This new investigation comes on the heels of a Federal Trade Commission probe seeking to discover if Facebook stifled competition.
The new antitrust investigation marks the fourth legal inquiry of Facebook.
Another investigation of Facebook was launched earlier in September by a bipartisan group of attorneys general led by Democratic New York Attorney General Letitia James. Attorneys general from 39 states, as well as Puerto Rico, Guam and the District of Columbia, have all signed a letter to the FTC asking it to look at a large range of factors when it comes to how Big Tech is harming consumers.
“We continue to engage in bipartisan conversations about the unchecked power of large tech companies,” James said in a statement to The Wall Street Journal on Sept. 3. “The attorneys general involved have concerns over the control of personal data by large tech companies and will hold them accountable for anti-competitive practices that endanger privacy and consumer data.”
There was also a July meeting with AGs from eight states with U.S. Attorney General William Barr to discuss Big Tech’s ramifications.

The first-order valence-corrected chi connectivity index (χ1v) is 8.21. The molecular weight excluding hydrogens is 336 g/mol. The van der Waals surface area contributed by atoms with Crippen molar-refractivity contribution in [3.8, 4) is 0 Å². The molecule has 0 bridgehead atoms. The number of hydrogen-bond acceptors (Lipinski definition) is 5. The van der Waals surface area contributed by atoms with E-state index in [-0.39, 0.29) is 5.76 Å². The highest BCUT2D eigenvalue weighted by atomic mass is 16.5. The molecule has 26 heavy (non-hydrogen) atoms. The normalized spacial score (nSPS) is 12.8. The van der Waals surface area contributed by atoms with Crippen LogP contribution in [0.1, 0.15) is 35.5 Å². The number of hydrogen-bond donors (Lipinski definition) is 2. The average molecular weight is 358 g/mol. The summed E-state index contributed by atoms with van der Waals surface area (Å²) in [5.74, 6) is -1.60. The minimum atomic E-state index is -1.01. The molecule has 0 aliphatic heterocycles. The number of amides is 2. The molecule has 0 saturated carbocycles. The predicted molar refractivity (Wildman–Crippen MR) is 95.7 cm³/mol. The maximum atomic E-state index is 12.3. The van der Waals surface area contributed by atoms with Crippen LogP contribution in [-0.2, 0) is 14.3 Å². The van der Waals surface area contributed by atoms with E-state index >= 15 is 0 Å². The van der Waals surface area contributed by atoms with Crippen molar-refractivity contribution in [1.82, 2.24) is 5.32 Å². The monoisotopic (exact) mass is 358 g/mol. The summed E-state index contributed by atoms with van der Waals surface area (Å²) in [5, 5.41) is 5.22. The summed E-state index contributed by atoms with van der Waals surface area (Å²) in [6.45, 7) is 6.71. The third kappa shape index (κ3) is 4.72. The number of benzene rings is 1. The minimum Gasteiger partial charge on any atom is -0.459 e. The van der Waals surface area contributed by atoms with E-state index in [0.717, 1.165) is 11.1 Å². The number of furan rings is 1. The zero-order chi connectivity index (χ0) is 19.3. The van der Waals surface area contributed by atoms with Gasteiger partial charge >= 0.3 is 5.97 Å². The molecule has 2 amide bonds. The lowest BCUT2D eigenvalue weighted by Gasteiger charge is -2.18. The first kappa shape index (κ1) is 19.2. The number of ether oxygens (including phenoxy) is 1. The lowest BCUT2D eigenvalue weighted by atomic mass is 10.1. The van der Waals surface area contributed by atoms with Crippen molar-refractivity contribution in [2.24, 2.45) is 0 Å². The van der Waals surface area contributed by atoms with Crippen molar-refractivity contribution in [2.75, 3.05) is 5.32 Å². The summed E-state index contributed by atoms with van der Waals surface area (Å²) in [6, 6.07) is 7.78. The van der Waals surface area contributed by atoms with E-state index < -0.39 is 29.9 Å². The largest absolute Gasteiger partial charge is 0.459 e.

Facebook isn’t alone when it comes to scrutiny. A Google investigation was announced at a press conference on Sept. 9 outside the U.S. Supreme Court. A bipartisan group of three dozen state attorneys general is also joining the investigation.
Republican Texas Attorney General Ken Paxton is leading the Google probe. At issue is Google’s impact on digital advertising markets and the possible harm this might have caused to consumers, the sources told the newspaper.
Facebook recently paid $5 billion to settle charges from FTC allegations over deceptive practices that lured users to give up their personal data. The company is still under investigation regarding its purchase of Instagram.